From Mobile App to Mobile Ads
Snapchat, the popular mobile app that lets you send expiring images and videos, has come a long way in just 4 years. In its original version, the app was more private, only letting you send “snaps” (videos or images that last up to 10 seconds) to your friends. As the platform evolved, Stories were introduced, which let users view certain snaps for 24 hours. This quickly became the most used feature of the app.
Snapchat eventually introduced a feature called “Discover,” opening up the platform to major publishers like CNN, Buzzfeed, ESPN, and Vice. Discover Stories presented users with short-form content and articles that loaded almost instantly.
Just last week, Snapchat opened up the gates for third-party advertisers.
Snapchat Partners: The Long-awaited Advertising API
On June 13, Adweek finally revealed Snapchat’s advertising API (application programming interface). What exactly does this mean? In a strategic move against Google and Facebook, Snapchat Ads will be sold by third parties. This will be divided into two groups: Ads Partners and Creative Partners.
Ads Partners are a group of ad tech developers will be responsible for developing ad software, including the “buying, optimizing, analyzing of campaigns.” These partners include 4C, Amobee, VaynerMedia, Brand Networks, SocialCode, TubeMogul, Adaptly and Unified.
On the other side are the creative partners, the experts in developing vertical video content for Snapchat (also known as 3V, or Vertical Video Views). The partners include Big Spaceship, The 88, Alldayeveryday, Matte Finish, VaynerMedia, Virtue, Refinery29, BrandLab, Moment Studio, Stun Creative, The Mill, Studio Number One, MediaMonks, Unit9, Contented and Truffle Pig (Snapchat’s Agency in partnership with The Daily Mail and WPP).
Regardless of how the Snap Ads are designed or developed, Snapchat will still review and approve each ad load in order to protect users.
Ads Between Snaps
As Snapchat moulds its advertising platform, more ads will start to show up in the app. A few weeks ago, Snapchat rolled out “auto-advancing stories” that played story after story without having to lift a finger.
Now, Snapchat will occasionally insert an ad from one of its creative partners in between your stories. None of the ads will ever interrupt a story, and they won’t display each time you auto-advance. But still, when users now see a Snap Ad, they can swipe up to install an app, watch a video, or visit a website, depending on how the promoter wants it to work.
“We have to be thoughtful about the inventory, ad load and the ad experience,” says Peter Sellis, Snapchat’s head of monetization, “But we also know that we cannot build custom ad-tech solutions for every big type of advertiser, for every vertical. And so these [partners] really excel in those kinds of ways.”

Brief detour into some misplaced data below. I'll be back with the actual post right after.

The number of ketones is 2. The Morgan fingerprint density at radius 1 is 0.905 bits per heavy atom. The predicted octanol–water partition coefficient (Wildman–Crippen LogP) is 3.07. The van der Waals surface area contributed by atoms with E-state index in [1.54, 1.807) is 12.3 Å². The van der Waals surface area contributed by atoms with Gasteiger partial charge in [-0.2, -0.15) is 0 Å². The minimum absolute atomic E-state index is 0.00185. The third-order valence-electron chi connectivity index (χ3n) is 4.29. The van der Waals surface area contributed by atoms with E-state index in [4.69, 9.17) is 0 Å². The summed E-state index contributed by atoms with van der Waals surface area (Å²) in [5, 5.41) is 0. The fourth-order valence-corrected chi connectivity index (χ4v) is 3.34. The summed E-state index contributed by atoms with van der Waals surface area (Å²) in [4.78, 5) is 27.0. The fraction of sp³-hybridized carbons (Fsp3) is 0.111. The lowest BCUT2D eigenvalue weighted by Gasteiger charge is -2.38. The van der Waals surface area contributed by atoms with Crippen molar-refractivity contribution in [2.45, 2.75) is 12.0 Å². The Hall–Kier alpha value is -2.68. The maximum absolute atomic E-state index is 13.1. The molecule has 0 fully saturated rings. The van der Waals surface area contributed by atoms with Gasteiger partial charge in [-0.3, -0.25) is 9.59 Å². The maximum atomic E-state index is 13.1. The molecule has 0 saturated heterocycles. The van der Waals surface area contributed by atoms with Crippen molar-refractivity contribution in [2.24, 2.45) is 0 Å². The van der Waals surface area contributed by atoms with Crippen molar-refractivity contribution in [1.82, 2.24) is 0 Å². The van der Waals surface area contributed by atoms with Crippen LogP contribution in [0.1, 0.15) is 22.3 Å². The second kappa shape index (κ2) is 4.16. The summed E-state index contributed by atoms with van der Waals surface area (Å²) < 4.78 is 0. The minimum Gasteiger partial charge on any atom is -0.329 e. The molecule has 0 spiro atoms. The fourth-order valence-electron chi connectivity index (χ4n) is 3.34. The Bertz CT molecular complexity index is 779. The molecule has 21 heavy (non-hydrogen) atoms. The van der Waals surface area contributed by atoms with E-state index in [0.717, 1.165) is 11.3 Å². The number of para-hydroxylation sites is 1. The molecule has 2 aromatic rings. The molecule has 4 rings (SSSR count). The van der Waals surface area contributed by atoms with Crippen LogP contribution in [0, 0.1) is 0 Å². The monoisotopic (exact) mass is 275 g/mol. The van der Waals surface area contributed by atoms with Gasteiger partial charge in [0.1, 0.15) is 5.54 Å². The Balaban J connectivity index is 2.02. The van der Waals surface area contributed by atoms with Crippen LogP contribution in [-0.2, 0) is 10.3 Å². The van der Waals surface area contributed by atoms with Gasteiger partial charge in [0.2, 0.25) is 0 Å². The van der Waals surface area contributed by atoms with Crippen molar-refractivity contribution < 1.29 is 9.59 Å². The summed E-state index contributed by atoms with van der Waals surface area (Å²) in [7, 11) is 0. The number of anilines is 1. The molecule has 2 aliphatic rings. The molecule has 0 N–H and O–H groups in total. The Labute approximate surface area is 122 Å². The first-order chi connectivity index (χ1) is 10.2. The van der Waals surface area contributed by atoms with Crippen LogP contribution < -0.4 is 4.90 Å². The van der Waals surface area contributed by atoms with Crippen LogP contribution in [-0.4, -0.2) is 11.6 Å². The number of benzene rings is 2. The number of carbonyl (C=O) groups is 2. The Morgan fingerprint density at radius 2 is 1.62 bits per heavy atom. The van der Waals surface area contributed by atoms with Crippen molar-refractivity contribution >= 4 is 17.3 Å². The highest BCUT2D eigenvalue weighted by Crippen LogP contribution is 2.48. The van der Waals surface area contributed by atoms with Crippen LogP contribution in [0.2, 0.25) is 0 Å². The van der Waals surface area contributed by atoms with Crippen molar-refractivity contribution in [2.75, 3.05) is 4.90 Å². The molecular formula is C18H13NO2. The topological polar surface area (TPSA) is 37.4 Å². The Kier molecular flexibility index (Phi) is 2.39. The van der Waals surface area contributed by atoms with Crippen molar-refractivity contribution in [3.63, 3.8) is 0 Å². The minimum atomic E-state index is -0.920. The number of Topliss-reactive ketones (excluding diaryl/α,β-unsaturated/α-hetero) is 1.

3V, The Future Format of Ads
If television commercials worked best in the 90’s, and banner ads at the dawn of the internet, then Snapchat Ads could be the future of mobile ads. The app’s effectiveness as an ad platform is based on more than fancy geo-filters and eerie facial lenses, it can be boiled down to three factors: ad length, ad space, and skipability. Media Science Lab compared Snapchat to Facebook, Instagram, Youtube and traditional television (without DVR capabilities) on these three factors.
Compared to the others, Snapchat stood out with much shorter (10 seconds, other social networks had 30 second ads), full-screen, and skippable ads. The result? Snapchat commanded twice the visual attention of Facebook, 1.5x the visual attention of Instagram, and 1.3x the visual attention of YouTube.
Source: Media Science Labs
Snapchat also generated the a higher emotional response than Facebook, Instagram, YouTube or Linear TV, based on electrodermal activity. Snapchat also had a +11% lift in purchase intent after viewing a Snap Ad, more than twice the other ad formats.
Gatorade demonstrated the app’s reach with their latest Snapchat campaign during the Superbowl. Their sponsored lens allows users to take a selfie that gave them eye black while being dunked with a Gatorade container. Users spent an average of 30 seconds with the lens, and the snaps were viewed over 150 million times.
Who knew that shorter, skippable ads could lead to higher engagement?
Snapchat, by the Numbers
According to Snapchat, more than 100 million people use the app everyday, and each day it reaches 41% of all 18-34 year olds in the United States. These are tremendous figures for an app only in its fourth year.
Snapchat estimated a revenue of $50 million last year (and it only started making money in 2014), but projects a revenue this year of $350 million, a sevenfold increase. Compare that to Facebook in its fourth year, where its growth was only 78%. The potential for growth is enormous.
Now what does this mean for brands and marketers? As we begin to see more third-party ads pop up in the app, we’ll start to measure whether Snapchat can live up to its promise of a billion dollar valuation. But based on what we know so far, the platform is just getting ready to shake up the advertising paradigm.